Emotion-focused coping: With many businesses closed and staying at home recommended, those who often find distractions as a way to cope are now feeling more isolated. Mindfulness practices and relaxation techniques are becoming worn out. Going outside for a walk, participating in an outdoor activity and connecting with nature is still recommended, even as the weather grows colder.

The goal with emotion-focused coping is to improve a moment by reducing distress, even for a brief time. Mindfulness skills, self-compassion practices and healthy distraction techniques (for example, going for a walk or focusing on a pleasant image or sound) can give us a break from intense, painful feelings.

Social support coping: For those who lean on family and friends during difficult times, COVID-19 restrictions often prevent you from seeking comfort and support. While video conferencing may not feel the same, at least it’s a way to still be seen and heard by loved ones. 

Look for opportunities to build closeness and community. Make social connection part of a routine — it’s all part of keeping relationships and ourselves healthy.

What can you do now? 

Once you recognize where you are, you can then find ways to push through. As many people are stretched thin, there is still a little left within you to adapt to change. 

Retired NASA astronaut Scott Kelly, lists a few tips on isolation after spending a year in space. Some of those tips include:

  • Follow a schedule or routine: This will help with idle time and build motivation to get things done. 
  • Pace yourself: With many people blending work and home life, you must set time aside to do fun activities.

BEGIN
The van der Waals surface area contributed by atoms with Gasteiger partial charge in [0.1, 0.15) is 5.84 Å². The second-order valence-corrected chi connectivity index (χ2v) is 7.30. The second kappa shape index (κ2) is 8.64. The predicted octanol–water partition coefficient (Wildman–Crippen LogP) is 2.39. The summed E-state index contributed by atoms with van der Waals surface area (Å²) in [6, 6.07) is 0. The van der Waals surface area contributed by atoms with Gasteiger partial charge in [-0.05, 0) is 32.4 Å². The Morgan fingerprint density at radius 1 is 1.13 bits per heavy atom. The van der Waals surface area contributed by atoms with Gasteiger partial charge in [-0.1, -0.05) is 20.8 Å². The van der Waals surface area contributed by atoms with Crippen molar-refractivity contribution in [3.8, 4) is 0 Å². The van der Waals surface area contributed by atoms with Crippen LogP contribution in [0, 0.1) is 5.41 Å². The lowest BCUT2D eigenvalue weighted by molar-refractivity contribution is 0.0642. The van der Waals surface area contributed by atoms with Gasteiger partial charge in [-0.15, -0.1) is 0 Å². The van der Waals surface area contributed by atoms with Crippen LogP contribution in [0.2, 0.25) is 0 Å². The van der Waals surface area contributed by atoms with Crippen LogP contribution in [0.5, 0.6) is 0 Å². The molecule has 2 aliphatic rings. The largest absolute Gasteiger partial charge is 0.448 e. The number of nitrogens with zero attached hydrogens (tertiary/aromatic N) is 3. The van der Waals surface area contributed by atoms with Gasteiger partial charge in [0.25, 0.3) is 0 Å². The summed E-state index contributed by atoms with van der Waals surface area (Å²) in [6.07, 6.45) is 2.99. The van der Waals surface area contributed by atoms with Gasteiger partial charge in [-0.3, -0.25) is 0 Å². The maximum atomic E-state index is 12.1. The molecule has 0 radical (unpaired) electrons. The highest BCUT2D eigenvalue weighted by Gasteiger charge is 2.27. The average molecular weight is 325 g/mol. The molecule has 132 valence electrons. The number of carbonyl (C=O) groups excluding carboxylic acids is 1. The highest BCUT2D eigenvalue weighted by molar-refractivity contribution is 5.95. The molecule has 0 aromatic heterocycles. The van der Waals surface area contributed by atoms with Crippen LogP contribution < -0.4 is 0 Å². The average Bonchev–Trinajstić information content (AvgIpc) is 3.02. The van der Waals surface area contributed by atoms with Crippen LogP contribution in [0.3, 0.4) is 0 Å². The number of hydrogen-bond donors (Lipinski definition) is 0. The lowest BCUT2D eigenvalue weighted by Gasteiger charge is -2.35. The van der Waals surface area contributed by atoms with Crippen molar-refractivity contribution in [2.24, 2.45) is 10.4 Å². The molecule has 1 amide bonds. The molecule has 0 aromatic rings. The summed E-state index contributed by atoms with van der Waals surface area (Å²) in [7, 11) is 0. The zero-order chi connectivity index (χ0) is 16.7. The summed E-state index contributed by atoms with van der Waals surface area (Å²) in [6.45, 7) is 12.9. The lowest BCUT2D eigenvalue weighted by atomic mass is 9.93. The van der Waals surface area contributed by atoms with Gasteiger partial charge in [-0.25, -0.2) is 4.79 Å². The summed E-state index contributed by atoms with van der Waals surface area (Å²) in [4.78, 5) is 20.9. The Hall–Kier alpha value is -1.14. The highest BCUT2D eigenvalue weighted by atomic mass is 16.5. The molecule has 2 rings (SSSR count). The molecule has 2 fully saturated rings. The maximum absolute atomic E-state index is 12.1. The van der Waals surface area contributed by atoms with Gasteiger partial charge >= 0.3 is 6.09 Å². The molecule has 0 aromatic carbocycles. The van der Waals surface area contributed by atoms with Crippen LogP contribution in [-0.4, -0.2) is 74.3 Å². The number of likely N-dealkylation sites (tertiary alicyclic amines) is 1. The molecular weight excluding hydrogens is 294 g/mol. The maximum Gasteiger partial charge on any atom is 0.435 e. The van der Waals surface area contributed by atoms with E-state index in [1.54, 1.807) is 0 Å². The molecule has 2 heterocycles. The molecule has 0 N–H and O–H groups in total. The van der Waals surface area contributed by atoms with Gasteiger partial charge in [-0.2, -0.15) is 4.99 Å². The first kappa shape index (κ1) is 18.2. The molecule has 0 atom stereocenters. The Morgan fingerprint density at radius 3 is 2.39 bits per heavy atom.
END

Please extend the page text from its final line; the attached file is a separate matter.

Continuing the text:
• Go outside: There is no substitute for a connection with nature.
  • Find a hobby: If you have some free time or maybe you want to find a family hobby, this is a great way to bring fun into your home. Whether it’s cooking, painting, learning a new game or instrument, finding something else to do outside of work will help with the effects of isolation. 

This is the other part of grounded hope. Hopefulness comes with coping and finding ways to take care of ourselves. We all can hope for a better future by putting into action small steps that help ourselves and the people around us.  


Michigan Medicine faculty and staff are invited to join the Office of Counseling and Workplace Resilience for a two-part group series that will teach skills for coping in challenging times. Using research-based principles and practices, you will learn strategies to recognize and respond to stress and painful emotions, and practice skills to boost your resilience. 

The Zoom sessions are offered on a variety of dates, starting Dec. 8. For more information and registration, click here.

For questions, please contact: counseling@med.umich.edu.

Kelcey Stratton of the Office of Counseling and Workplace Resilience was a guest on The Wrap employee podcast to discuss how to protect your mental health during the holiday season. Check out the video of her chat below or find an audio-only version by clicking here.